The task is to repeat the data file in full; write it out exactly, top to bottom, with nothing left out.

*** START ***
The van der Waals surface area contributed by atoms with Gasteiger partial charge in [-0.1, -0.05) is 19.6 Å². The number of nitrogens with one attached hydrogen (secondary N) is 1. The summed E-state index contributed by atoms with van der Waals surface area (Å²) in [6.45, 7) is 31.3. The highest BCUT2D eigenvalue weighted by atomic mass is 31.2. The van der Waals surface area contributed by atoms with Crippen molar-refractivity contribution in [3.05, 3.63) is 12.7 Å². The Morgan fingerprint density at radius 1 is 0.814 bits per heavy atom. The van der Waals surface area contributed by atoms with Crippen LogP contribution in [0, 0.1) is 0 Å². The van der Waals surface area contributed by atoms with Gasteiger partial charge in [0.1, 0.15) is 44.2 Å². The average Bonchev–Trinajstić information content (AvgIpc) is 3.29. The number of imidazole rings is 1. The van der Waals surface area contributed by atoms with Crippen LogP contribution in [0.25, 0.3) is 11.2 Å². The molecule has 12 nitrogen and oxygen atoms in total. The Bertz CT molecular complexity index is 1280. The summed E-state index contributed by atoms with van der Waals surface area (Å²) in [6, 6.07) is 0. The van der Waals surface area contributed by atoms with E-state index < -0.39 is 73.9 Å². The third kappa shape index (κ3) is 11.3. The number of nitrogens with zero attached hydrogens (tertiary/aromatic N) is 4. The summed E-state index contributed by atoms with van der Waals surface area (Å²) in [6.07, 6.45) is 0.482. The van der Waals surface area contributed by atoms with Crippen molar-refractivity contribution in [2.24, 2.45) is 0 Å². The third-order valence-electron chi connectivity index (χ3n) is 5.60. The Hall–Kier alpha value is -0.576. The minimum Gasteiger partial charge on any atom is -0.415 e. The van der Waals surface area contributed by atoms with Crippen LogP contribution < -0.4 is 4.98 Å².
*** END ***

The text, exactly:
The van der Waals surface area contributed by atoms with Gasteiger partial charge in [-0.1, -0.05) is 19.6 Å². The number of nitrogens with one attached hydrogen (secondary N) is 1. The summed E-state index contributed by atoms with van der Waals surface area (Å²) in [6.45, 7) is 31.3. The highest BCUT2D eigenvalue weighted by atomic mass is 31.2. The van der Waals surface area contributed by atoms with Crippen molar-refractivity contribution in [3.05, 3.63) is 12.7 Å². The Morgan fingerprint density at radius 1 is 0.814 bits per heavy atom. The van der Waals surface area contributed by atoms with Crippen LogP contribution in [0, 0.1) is 0 Å². The van der Waals surface area contributed by atoms with Gasteiger partial charge in [0.1, 0.15) is 44.2 Å². The average Bonchev–Trinajstić information content (AvgIpc) is 3.29. The number of imidazole rings is 1. The van der Waals surface area contributed by atoms with Crippen LogP contribution in [0.25, 0.3) is 11.2 Å². The molecule has 12 nitrogen and oxygen atoms in total. The Bertz CT molecular complexity index is 1280. The summed E-state index contributed by atoms with van der Waals surface area (Å²) in [6, 6.07) is 0. The van der Waals surface area contributed by atoms with E-state index < -0.39 is 73.9 Å². The third kappa shape index (κ3) is 11.3. The number of nitrogens with zero attached hydrogens (tertiary/aromatic N) is 4. The summed E-state index contributed by atoms with van der Waals surface area (Å²) in [6.07, 6.45) is 0.482. The van der Waals surface area contributed by atoms with Crippen molar-refractivity contribution in [2.24, 2.45) is 0 Å². The third-order valence-electron chi connectivity index (χ3n) is 5.60. The Hall–Kier alpha value is -0.576. The minimum Gasteiger partial charge on any atom is -0.415 e. The van der Waals surface area contributed by atoms with Crippen LogP contribution < -0.4 is 4.98 Å².